Knowing that 7 Pleasures, at Melbourne Festival, was a performance of twelve nude dancers was enough to cause us nerves. My companion and I sat in our chairs awaiting the show in the depths of expectation; and nor was it lacking from the crowd around us. None of us knew what to expect. And in the end, none of us got what we expected.
7 Pleasures is a performance art piece that is evocative, tantalising and inherently unique. Once seen, it can’t be unseen. What you can assume is that you will be amazed: you will be amazed that such a concept can be conjured up; you will be amazed that a culture can inspire such a piece. And in that sense, it is both intriguing and terrifying, as art should be. It starts off as a sensual moving pile of bodies and ends much differently than how it started.
This performance subverts the idea that the form of naked body is both sexual as well as a piece of art unto itself. What is interesting about 7 Pleasures is that, although the overarching metaphors are sexual, the way that we perceive these bodies is not necessarily sexy. It’s closer to strange. It’s indicative of more what we don’t know about sex than what we do; and in that, it’s provocative.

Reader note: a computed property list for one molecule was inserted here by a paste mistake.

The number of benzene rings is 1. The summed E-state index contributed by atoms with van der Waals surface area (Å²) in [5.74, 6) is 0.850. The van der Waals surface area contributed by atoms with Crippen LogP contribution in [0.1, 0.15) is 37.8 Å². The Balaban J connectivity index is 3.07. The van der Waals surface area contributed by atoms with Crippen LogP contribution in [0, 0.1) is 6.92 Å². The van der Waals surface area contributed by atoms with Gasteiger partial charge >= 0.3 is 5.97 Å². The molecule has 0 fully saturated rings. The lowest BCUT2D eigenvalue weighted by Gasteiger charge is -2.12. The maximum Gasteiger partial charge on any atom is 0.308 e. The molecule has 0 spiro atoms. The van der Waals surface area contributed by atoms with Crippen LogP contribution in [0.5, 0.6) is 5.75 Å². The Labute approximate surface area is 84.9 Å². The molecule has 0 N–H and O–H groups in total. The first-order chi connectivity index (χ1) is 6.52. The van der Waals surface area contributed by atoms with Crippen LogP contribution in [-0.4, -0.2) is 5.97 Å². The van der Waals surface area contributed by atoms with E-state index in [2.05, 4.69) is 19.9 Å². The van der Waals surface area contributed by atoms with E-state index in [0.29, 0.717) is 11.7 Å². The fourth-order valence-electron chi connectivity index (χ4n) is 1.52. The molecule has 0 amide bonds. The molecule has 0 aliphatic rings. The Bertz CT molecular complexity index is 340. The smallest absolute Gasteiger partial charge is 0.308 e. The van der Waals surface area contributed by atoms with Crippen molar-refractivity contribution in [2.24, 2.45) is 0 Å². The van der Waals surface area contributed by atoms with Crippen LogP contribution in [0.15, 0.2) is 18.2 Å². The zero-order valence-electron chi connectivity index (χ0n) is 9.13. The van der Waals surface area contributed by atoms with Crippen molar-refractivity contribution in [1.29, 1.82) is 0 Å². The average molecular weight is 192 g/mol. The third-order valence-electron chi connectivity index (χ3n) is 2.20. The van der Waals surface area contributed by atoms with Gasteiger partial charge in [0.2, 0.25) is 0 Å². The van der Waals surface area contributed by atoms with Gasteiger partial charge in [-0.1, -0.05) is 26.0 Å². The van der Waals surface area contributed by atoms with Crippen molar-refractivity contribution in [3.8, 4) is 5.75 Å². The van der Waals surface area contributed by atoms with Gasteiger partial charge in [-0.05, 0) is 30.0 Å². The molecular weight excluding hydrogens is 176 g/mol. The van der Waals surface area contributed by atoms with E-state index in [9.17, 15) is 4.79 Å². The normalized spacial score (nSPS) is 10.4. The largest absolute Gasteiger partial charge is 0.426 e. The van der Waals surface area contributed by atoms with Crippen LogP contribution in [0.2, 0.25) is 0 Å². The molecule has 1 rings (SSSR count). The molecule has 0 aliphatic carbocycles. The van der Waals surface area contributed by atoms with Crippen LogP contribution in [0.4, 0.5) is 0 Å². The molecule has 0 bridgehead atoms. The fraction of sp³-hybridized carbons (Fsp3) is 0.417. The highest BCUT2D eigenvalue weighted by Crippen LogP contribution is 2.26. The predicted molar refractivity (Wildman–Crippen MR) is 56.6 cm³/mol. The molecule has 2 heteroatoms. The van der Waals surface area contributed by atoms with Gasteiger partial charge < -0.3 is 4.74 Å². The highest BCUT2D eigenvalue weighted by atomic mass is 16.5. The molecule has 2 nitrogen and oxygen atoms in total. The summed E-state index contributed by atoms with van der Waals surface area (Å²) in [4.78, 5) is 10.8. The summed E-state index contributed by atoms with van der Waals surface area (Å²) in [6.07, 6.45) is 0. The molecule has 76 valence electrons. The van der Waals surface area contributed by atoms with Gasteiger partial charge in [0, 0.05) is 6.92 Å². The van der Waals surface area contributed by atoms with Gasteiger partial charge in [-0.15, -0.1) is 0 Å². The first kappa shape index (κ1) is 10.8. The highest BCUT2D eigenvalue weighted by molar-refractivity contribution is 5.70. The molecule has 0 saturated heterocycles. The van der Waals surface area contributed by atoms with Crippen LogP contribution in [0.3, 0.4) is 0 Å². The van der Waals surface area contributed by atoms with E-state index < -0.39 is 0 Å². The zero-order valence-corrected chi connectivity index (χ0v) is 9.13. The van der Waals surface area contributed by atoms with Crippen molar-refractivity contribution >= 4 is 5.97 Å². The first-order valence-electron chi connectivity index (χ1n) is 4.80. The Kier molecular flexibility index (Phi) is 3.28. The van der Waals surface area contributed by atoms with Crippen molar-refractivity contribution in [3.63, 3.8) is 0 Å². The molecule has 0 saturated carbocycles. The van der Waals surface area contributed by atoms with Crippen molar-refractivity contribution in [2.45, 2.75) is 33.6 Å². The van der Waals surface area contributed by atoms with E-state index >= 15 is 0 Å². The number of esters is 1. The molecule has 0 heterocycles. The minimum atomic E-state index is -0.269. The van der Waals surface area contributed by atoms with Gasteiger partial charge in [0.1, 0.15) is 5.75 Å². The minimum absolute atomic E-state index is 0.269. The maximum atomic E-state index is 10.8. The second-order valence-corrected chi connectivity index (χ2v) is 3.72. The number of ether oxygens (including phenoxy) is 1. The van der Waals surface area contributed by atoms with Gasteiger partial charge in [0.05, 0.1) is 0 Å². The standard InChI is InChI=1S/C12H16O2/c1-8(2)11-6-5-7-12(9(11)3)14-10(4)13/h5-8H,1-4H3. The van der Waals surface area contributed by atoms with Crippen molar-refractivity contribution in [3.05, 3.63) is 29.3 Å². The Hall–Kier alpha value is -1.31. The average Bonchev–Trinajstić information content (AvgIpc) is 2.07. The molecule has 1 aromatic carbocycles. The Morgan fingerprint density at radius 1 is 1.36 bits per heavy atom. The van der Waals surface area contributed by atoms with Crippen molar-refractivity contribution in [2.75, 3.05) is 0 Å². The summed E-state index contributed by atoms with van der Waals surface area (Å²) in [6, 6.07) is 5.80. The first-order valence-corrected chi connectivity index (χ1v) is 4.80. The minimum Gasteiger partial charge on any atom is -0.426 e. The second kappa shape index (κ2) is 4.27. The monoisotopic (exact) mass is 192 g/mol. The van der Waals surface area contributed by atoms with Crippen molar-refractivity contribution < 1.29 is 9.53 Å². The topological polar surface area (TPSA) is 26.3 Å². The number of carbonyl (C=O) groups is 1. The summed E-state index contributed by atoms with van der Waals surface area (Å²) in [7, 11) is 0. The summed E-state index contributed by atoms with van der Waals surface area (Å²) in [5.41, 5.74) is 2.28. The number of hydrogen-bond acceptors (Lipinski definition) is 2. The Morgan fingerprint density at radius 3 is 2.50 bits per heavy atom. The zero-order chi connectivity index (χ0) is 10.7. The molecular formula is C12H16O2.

Afterwards my companion and I wore our clothes with a difference on the ride home.
This piece is a must-see. It says a lot about nudity, and more importantly, about what it is to be naked, that what it isn’t – in all its absurdity and darkness. And it takes you to dark places, don’t get me wrong. But in the end, 7 Pleasures is about being naked, and the vulnerability of us unmasked for all to see.
Julian Bouchier is a poet, lover of the theatre, and is always up for a debate.
Read our guide to the best of the Melbourne Festival.
Disclosure: The Plus Ones were invited guests of TS Publicity.
Image credit: Melbourne Festival.